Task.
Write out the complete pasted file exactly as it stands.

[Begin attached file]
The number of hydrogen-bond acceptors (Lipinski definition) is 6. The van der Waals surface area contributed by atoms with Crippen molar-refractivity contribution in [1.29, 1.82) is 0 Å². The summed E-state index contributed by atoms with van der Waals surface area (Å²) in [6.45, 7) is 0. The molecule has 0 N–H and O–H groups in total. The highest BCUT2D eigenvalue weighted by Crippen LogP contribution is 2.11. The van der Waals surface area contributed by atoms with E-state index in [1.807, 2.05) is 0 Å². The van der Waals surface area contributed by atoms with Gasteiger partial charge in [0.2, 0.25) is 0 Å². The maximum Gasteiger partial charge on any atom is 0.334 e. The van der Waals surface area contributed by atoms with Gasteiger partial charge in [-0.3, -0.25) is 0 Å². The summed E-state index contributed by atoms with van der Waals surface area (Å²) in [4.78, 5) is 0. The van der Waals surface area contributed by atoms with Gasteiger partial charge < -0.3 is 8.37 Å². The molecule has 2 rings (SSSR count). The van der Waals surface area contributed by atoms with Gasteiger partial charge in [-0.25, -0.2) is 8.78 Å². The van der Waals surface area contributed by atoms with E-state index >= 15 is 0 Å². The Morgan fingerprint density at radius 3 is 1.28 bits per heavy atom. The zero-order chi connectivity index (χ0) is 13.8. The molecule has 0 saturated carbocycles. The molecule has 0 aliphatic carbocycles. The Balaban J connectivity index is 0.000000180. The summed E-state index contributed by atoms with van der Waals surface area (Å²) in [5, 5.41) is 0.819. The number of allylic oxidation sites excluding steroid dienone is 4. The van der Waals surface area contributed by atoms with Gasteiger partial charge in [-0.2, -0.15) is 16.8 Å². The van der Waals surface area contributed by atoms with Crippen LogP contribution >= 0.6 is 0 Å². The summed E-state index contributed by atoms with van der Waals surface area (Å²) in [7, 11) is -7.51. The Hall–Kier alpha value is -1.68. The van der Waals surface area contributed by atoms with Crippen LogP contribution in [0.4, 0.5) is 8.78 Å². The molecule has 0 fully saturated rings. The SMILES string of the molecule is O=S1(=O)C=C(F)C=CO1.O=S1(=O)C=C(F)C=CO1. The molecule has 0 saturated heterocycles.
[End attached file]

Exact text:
The number of hydrogen-bond acceptors (Lipinski definition) is 6. The van der Waals surface area contributed by atoms with Crippen molar-refractivity contribution in [1.29, 1.82) is 0 Å². The summed E-state index contributed by atoms with van der Waals surface area (Å²) in [6.45, 7) is 0. The molecule has 0 N–H and O–H groups in total. The highest BCUT2D eigenvalue weighted by Crippen LogP contribution is 2.11. The van der Waals surface area contributed by atoms with E-state index in [1.807, 2.05) is 0 Å². The van der Waals surface area contributed by atoms with Gasteiger partial charge in [0.2, 0.25) is 0 Å². The maximum Gasteiger partial charge on any atom is 0.334 e. The van der Waals surface area contributed by atoms with Gasteiger partial charge in [-0.3, -0.25) is 0 Å². The summed E-state index contributed by atoms with van der Waals surface area (Å²) in [4.78, 5) is 0. The van der Waals surface area contributed by atoms with Gasteiger partial charge < -0.3 is 8.37 Å². The molecule has 2 rings (SSSR count). The van der Waals surface area contributed by atoms with Gasteiger partial charge in [-0.25, -0.2) is 8.78 Å². The van der Waals surface area contributed by atoms with E-state index >= 15 is 0 Å². The Morgan fingerprint density at radius 3 is 1.28 bits per heavy atom. The zero-order chi connectivity index (χ0) is 13.8. The molecule has 0 saturated carbocycles. The molecule has 0 aliphatic carbocycles. The Balaban J connectivity index is 0.000000180. The summed E-state index contributed by atoms with van der Waals surface area (Å²) in [5, 5.41) is 0.819. The number of allylic oxidation sites excluding steroid dienone is 4. The van der Waals surface area contributed by atoms with Gasteiger partial charge in [-0.2, -0.15) is 16.8 Å². The van der Waals surface area contributed by atoms with Crippen LogP contribution >= 0.6 is 0 Å². The summed E-state index contributed by atoms with van der Waals surface area (Å²) in [7, 11) is -7.51. The Hall–Kier alpha value is -1.68. The van der Waals surface area contributed by atoms with Crippen LogP contribution in [0.4, 0.5) is 8.78 Å². The molecule has 0 fully saturated rings. The SMILES string of the molecule is O=S1(=O)C=C(F)C=CO1.O=S1(=O)C=C(F)C=CO1. The molecule has 0 saturated heterocycles.